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From the chown manpage:

The following options modify how a hierarchy is traversed when the -R option is also specified.  If more than one is specified, only the final one takes effect.

-H     if a command line argument is a symbolic link to a directory, traverse it

-L     traverse every symbolic link to a directory encountered

-P     do not traverse any symbolic links (default)

What is the exact difference between the -H and -L options? As I understood it, -H allows for directory symlink traversal only when that directory is specified as argument, where -L traverses all directory symlinks in any case. (These options apply only when chowning recursively using the -R option. In non-recursive mode, a directory symlink specified as argument is always traversed.) Is this correct?

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    That how I understand it too. – Henrik Sep 7 '16 at 6:50
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Your understanding is correct; these options match the same options in find.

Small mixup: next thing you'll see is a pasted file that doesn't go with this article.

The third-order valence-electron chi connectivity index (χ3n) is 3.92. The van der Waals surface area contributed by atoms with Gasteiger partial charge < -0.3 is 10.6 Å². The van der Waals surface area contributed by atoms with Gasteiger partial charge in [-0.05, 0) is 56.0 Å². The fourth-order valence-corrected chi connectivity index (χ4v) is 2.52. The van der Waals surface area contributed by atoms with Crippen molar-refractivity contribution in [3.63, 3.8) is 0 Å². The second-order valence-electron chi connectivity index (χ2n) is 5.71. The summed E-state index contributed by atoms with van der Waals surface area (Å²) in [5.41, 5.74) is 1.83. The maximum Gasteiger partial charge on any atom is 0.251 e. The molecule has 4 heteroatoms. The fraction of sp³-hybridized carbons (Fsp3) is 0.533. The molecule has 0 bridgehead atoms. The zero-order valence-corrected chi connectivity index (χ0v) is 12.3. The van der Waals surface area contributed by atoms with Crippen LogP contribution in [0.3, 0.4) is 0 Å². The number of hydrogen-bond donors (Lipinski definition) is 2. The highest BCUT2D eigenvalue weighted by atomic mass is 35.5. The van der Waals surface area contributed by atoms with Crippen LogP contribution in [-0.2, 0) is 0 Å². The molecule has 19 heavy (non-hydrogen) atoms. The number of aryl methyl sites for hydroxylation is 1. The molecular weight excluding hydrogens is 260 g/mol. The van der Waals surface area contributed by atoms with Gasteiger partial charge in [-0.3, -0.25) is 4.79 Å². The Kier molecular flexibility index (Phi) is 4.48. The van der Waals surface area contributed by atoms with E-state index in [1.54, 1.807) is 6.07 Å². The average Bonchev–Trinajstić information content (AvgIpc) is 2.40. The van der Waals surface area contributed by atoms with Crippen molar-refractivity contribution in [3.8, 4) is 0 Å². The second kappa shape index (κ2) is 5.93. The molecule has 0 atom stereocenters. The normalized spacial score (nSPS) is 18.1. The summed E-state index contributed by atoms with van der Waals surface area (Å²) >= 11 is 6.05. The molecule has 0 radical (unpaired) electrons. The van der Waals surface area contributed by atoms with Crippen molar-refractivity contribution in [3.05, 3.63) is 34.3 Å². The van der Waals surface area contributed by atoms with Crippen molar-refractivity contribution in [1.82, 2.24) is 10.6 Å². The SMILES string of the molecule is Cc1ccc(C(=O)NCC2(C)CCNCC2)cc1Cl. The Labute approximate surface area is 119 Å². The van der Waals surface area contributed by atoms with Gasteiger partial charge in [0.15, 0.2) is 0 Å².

Thus

chown -R .

or

chown -R -P .

changes the owner recursively without de-referencing any symlinks;

chown -R -H *

changes the owner recursively, de-referencing any symlinks in the current directory (since they end up being part of the arguments) but

chown -R -H .

still doesn't de-reference any symlink, and finally

chown -R -L .
chown -R -L *

both de-reference syminks.

(As an aside for the examples above, note that . and * don't necessarily result in the same outcome, depending on your shell's globbing options — * typically doesn't match dotfiles.)

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